Paul Sweeney: In developed countries, there has been a decline in labour’s share of national income going to wages for many years. This has major implications not just equity, but for demand, for growth itself. In Ireland, labour’s share fell from a high 70% in 1987, to only 52% in 2002, but unusually, has risen since. However, at 63% in 2011, it is still below that of Germany (68.3 %), UK (71.3%) or even the US (64.3%).
The labour market is also becoming polarized between “cool jobs and crap jobs”. At the top, owners and top executives are paying themselves obscene and utterly undeserved sums, as shareholders are unable to govern them. They have rewritten the rules of corporate governance in their favour – and that what makes government policy on taxation and on corporate governance so important.
There has also been a steady rise in the number of top jobs and in jobs at the bottom, with the proportion of jobs in the middle declining.
At the bottom, the shift in manufacturing from the west has eliminated some of the best jobs for unskilled or semi-skilled workers. It has also hit trade unions. In the middle, even with university education, jobs are becoming increasingly precarious – more short-term contracts, poor or no pensions, poorer public services – ironically as the squeezed middle is unwilling to pay for them and corporations do not.
I believe that the future will bring greater insecurity with stagnating incomes, increasingly precarious employment and uncertainty - unless there is a radical re-think of key issues like taxation and the governance of companies worldwide.
There are four factors which have assisted the change in the balance of power away from workers and citizens. It is not just the immense burden of debt which governments and bankers have hung around our necks, which is driving this shift.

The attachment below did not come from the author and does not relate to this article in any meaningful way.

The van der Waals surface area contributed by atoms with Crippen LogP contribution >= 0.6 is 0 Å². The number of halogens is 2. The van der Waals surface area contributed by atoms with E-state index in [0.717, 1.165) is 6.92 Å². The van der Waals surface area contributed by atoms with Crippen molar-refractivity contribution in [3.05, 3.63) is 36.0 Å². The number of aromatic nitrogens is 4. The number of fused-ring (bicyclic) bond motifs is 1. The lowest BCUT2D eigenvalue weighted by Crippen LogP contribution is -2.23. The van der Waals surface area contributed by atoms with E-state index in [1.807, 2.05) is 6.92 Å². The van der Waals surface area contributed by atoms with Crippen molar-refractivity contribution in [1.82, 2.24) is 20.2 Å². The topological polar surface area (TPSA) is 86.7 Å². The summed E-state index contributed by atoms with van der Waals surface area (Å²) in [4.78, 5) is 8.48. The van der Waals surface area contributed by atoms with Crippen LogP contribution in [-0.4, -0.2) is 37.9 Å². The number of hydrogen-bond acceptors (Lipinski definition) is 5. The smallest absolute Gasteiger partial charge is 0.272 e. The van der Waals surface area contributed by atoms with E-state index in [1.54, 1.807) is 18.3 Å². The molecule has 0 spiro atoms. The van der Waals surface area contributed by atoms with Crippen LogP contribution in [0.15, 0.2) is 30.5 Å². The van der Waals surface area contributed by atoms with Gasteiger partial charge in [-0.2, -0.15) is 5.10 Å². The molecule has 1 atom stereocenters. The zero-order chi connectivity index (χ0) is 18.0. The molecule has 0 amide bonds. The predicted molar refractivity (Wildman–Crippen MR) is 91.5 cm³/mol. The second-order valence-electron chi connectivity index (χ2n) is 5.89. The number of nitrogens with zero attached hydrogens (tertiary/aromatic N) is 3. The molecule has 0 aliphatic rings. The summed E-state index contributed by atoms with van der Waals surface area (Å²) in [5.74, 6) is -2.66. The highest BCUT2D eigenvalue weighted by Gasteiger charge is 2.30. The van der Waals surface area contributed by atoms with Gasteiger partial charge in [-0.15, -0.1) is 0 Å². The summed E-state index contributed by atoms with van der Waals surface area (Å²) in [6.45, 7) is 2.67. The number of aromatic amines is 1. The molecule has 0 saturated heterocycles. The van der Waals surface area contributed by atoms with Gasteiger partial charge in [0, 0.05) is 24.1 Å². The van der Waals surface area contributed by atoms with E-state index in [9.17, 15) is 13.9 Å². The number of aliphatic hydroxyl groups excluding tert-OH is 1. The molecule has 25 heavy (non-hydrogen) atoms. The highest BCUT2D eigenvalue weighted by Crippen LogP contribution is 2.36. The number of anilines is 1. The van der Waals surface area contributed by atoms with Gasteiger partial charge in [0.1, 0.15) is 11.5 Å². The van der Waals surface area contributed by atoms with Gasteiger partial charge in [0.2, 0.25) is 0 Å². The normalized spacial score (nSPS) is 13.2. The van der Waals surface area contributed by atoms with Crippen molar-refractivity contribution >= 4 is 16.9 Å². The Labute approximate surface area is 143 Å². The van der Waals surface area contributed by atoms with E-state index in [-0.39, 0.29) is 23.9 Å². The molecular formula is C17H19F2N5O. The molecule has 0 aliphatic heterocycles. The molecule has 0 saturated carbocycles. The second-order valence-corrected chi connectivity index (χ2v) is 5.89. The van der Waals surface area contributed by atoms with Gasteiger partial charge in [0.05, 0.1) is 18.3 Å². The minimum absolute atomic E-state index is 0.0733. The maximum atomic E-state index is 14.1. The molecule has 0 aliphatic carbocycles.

Firstly, globalisation has exacerbated major trends in labour markets and in income distribution.
Secondly, there has been a decline in trade union density. This is a key to the decline in the relative share of labour income. Whether one like unions or not, this decline in density and unions as a countervailing power to corporations means demand is ebbing in all developed economies as people become less well-off and more insecure over time. The shift of national income has been to the very wealthiest, who do not spend their money (they have too much). Nor do they invest so readily – aggregate demand is down and so investment is becoming less profitable.
The third factor is that capitalists have become more aggressive in undermining the Social Contract with labour and with society in general.
Indeed, most do not realise the Crash of 2008 may have been only the first step in their own decline.
So far these trends have by-passed many emerging economies – but not for long, since most tend to ape the worst excesses of the West.
The fourth factor is the decline in progressive taxation. For example, corporation tax rates are declining in most countries, led by Ireland, as they compete for foreign direct investment. Fifteen OECD countries had wealth taxes in 1995, only three have today. Taxes on inheritances have been scaled back too. Lower tax rates are not a problem if they are accompanied by cuts to tax avoidance schemes, but governments have failed to eliminate most of these – leaving both lower rates and avoidance mechanisms in place for the rich and corporates.
Radical reform of taxation is one key driver in reform and changing the balance of power, and that will be the subject of my next post.